Saturday, January 22, 2005

If you own a restaurant a hotel or a bed and breakfast, I have something you might be interested in. is now offering a you the ability to add your restaurant to Premium Listings to the database for less than the cost of posting in many of the paid inclusion websites you may use now. The cost amouts to roughly $4.19 per month for a year.... If your saying why so cheap the answer is because we can! check us out then sign up.......

Anyone wishing to respond to my notes posted in this weblog can do so on the we8there forum.

Friday, January 21, 2005

Introducing We8there Mobile where now you can find restaurant and hotels on you web-enabled Cell phone. Go to highlight the search feature and put in a zip code you will get reviews within a 10 mile radius Posted by Hello

Monday, January 17, 2005

Ever Since this article ran I have been getting hate mail from the radical left winged concierge ... For the record I was not bashing the concierge, I just think they should be paid better, and the customer should tip them more to avoid the problems listed below... this article was in the New York Times January 11, 2005 in the Business section

And Now for the Word From the Sponsor

ll Robert Herron wanted from the concierge at the Doubletree Hotel in Savannah, Ga., were directions to the Lady & Sons, a popular seafood restaurant. What he got was an aggressive pitch to dine elsewhere. And when he declined, he was sent to the wrong address.
"I have never experienced anything like it," said Mr. Herron, a general contractor from Fernley, Nev. "The concierge was very polite but pushy about these other restaurants. I began to suspect that there might be some kind of arrangement with those places; maybe he or the hotel was getting a referral fee or some kind of kickback. Otherwise, why would he be so insistent?"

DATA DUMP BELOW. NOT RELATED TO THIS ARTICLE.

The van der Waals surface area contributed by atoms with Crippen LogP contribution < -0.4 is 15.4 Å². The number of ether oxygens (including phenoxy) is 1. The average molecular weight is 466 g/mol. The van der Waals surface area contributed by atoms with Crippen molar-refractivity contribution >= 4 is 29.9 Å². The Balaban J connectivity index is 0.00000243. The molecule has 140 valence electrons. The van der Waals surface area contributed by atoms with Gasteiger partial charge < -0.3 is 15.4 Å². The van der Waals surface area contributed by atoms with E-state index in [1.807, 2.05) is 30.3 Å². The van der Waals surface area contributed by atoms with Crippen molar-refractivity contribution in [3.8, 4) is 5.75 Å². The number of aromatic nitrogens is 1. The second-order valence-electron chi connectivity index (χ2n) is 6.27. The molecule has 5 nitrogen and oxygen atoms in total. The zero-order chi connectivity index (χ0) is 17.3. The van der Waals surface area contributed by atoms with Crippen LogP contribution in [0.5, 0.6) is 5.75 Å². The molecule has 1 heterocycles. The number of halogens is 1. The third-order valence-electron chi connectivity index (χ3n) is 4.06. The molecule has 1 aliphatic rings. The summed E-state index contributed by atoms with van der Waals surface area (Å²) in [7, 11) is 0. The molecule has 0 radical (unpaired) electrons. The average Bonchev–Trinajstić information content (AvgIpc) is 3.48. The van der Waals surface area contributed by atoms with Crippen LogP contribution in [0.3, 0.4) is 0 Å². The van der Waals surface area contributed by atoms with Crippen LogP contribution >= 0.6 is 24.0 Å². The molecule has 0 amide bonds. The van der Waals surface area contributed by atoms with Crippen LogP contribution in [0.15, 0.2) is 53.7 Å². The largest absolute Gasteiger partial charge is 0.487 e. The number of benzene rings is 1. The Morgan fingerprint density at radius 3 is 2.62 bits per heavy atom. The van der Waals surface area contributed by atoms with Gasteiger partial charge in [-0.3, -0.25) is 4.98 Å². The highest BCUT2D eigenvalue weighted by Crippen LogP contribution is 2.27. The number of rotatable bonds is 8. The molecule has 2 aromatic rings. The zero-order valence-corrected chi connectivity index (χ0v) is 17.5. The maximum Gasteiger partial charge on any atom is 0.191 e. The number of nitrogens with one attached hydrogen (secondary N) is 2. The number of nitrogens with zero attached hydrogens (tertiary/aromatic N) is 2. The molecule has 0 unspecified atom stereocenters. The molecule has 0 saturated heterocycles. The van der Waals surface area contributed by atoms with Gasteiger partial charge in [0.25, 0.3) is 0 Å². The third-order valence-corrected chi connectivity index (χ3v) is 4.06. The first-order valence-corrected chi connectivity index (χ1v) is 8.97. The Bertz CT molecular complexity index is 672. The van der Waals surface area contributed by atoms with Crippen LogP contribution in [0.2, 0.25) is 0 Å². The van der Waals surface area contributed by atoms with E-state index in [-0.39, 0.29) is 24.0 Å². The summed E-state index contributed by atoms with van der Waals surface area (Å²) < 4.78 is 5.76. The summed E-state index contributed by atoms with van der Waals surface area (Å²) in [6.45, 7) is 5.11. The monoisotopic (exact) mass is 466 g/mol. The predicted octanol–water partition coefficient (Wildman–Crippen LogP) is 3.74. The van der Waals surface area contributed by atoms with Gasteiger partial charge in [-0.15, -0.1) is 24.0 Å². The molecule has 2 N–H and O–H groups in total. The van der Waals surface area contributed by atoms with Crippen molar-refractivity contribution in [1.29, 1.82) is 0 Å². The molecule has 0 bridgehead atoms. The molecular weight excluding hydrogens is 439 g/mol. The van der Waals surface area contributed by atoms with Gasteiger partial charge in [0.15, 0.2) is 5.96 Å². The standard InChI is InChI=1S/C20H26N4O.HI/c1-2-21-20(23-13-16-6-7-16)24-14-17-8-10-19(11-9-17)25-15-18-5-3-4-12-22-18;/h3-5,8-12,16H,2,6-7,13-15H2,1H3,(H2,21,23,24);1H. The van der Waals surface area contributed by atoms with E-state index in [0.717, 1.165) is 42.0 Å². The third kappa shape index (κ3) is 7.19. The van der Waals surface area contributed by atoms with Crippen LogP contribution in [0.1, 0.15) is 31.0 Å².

His suspicions only deepened, he said, when the concierge sent him "to the wrong place on a summer day with a heat index of more than 100 degrees."
Other guests at full-service hotels are complaining of similar experiences. Grievances about unreliable information from hotel employees are up about 10 percent from last year, according to the lodging and restaurant review site
"To a certain extent, it's because hotels aren't paying their concierges as well, or training them as well, as they used to," said Stanley E. Roberts, president and chief executive of We8there Communications, which produces the site.
But experts say the biggest culprit is the quietly expanding relationships between hotels and selected local restaurants, which reward concierge referrals with free meals, commissions or cash. These under-the-table deals have been common in other parts of the world, particularly Europe, but until now were thought to be rare in North America.
LeRoy Stanley Sr., the senior concierge at the Doubletree Hotel, says his staff does not solicit or accept favors from restaurants. Occasionally, a restaurant he visits will cover his bill, but he says it is something he never expects. (A junior-level concierge assisted Mr. Herron during his visit).
"We try to give guests a choice of restaurant, and then we narrow it down for them," he said. "But very rarely will we try to talk someone out of visiting a particular place. We wouldn't do that unless we were sure they would have a bad experience at that restaurant."
Many in the lodging industry regard this practice as a victimless crime. They argue that a hotel employee might have recommended a particular restaurant, anyway. What is the harm in monetizing that relationship?
But some say the system is bad for customers, particularly business travelers. They say the impartial advice of a trusted concierge can determine the success or failure of a business meeting. A good referral might lead to a productive meal, just as an inappropriate restaurant recommendation tainted by a commission might doom a deal.